U.S. based Lyft Inc. the ride-hailing company launched on Tuesday its service north of the border in Toronto, marking its first venture outside the U.S. in its battle against Uber Technologies.
Lyft prides itself on being a friendlier version of its biggest competitor Uber, which currently is facing several investigations by different governments across the globe, including one in Canada, over the cover up it carried out of a huge data breach in 2016.
Uber has received criticism for the attitude it expresses to regulations and of being accused of stealing trade secrets.
Tim Houghton Lyft’s Toronto general manager said Tuesday was a monumental day for the company, just prior to Marcus Stroman a pitcher for the Toronto Blue Jays hailing the first Canadian ride for the company to deliver toys to children in local hospitals.
Houghton said that passengers want options and drivers know that Lyft was built with the idea of caring for the driver community and wants that type of experience.
Houghton said over 50,000 people across Toronto, the largest city in Toronto, have downloaded its app in 2017, but did not say the number of drivers that have signed up other than saying it was more than 100.
Uber says that 32,000 of its drivers in Toronto made four trips or more during November.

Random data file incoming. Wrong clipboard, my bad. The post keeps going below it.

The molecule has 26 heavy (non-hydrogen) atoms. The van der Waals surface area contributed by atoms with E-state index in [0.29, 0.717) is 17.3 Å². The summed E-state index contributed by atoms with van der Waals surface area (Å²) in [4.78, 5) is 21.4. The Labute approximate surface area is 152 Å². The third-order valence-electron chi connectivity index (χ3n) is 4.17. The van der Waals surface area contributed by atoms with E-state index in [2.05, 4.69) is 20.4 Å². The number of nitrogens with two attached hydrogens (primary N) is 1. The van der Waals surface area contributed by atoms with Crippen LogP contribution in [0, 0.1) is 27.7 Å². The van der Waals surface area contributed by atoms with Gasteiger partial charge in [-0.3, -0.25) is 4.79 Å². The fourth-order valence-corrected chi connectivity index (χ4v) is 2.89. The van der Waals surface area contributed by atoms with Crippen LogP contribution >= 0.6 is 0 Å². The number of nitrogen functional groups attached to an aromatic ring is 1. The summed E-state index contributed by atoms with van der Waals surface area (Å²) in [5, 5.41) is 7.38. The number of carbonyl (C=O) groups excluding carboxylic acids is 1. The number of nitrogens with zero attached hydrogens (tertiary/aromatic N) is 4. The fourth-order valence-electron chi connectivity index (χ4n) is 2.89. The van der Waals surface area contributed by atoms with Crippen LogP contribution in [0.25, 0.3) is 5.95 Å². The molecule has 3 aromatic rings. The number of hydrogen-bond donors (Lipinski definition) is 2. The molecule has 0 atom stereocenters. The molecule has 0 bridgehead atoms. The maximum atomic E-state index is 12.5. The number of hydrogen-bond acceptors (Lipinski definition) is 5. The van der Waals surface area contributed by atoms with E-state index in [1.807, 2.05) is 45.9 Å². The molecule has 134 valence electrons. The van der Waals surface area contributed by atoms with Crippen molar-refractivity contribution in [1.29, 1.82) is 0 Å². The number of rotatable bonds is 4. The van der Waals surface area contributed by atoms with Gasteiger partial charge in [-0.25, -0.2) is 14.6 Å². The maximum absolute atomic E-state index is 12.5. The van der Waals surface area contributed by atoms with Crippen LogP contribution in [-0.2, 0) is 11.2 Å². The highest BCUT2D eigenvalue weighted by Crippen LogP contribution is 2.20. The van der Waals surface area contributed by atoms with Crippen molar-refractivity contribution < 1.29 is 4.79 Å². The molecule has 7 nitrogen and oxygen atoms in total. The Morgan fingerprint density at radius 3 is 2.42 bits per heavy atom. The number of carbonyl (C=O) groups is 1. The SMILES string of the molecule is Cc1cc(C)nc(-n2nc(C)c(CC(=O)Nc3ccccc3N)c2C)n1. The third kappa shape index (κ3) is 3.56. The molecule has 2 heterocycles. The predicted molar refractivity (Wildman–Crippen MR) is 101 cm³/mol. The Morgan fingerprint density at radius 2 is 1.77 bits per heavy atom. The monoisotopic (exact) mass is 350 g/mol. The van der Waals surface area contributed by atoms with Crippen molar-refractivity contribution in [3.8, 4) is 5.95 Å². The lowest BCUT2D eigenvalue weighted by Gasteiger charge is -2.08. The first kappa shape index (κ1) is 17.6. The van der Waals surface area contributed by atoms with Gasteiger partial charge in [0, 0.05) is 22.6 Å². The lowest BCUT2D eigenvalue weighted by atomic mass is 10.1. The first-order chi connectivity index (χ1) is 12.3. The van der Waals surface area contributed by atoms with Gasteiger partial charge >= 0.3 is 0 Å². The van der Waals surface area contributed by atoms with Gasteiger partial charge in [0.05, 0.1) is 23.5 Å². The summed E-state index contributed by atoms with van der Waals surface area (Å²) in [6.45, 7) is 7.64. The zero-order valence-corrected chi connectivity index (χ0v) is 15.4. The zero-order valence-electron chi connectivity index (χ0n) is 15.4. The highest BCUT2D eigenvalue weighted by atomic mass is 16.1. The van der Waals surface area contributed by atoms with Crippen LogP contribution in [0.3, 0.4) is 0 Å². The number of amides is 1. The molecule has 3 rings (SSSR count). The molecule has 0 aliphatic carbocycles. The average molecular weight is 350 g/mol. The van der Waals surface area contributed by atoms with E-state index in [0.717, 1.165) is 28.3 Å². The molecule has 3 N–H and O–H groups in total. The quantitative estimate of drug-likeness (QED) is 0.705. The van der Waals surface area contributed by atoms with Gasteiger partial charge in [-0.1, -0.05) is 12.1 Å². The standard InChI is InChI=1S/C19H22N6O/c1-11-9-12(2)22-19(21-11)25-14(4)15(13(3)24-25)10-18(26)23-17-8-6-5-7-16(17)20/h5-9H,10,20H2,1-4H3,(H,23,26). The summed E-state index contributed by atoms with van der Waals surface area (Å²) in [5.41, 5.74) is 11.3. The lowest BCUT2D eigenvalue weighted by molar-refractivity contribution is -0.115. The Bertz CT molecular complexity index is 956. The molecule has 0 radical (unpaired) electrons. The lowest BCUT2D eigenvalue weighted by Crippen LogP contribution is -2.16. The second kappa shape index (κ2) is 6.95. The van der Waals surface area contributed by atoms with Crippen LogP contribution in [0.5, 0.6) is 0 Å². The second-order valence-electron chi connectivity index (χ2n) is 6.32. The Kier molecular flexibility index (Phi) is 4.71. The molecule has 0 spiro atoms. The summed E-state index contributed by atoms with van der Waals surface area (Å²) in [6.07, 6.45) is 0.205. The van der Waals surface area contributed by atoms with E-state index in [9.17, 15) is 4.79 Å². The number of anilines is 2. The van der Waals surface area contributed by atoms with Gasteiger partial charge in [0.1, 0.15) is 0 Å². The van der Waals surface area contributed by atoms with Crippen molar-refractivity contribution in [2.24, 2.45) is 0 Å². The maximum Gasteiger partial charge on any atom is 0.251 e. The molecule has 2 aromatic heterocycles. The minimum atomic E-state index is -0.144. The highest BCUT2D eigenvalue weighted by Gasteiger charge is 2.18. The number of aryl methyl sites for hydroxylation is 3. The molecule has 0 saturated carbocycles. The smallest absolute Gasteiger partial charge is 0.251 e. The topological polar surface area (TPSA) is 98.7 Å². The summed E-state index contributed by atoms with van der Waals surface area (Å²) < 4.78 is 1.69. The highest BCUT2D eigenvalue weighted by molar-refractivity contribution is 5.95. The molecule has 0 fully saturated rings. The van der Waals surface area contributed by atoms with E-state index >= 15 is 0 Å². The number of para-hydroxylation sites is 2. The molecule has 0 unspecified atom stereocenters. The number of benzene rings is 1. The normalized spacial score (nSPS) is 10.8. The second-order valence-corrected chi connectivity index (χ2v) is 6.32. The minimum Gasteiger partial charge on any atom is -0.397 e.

Houghton said Lyft was committed to making sure it has the right amount of drivers to meet demand it has seen in the Toronto market.
He would not comment when asked if Lyft had plans to launch in other cities in Canada. Lyft will pay drivers in Toronto 75% to 80% of the fare that is paid by passengers, which is comparable to what drivers with Uber are paid.
Uber, which has being operating for five years in Canada, expressed that it welcomed the new competition that would help to encourage the use of more mobility services over using their own vehicles.
Lyft in October was able to raise more than $1 billion, in a round of financing that was led by Alphabet Inc.’s CaptialG a growth investment fund.
In September, Lyft hired an advisory firm for initial public offerings.
The ride hailing services have come under pressure from city governments around the globe with some of those governments not allowing the ride-hailing services to operate unless they follow strict regulations that taxis must adhere to.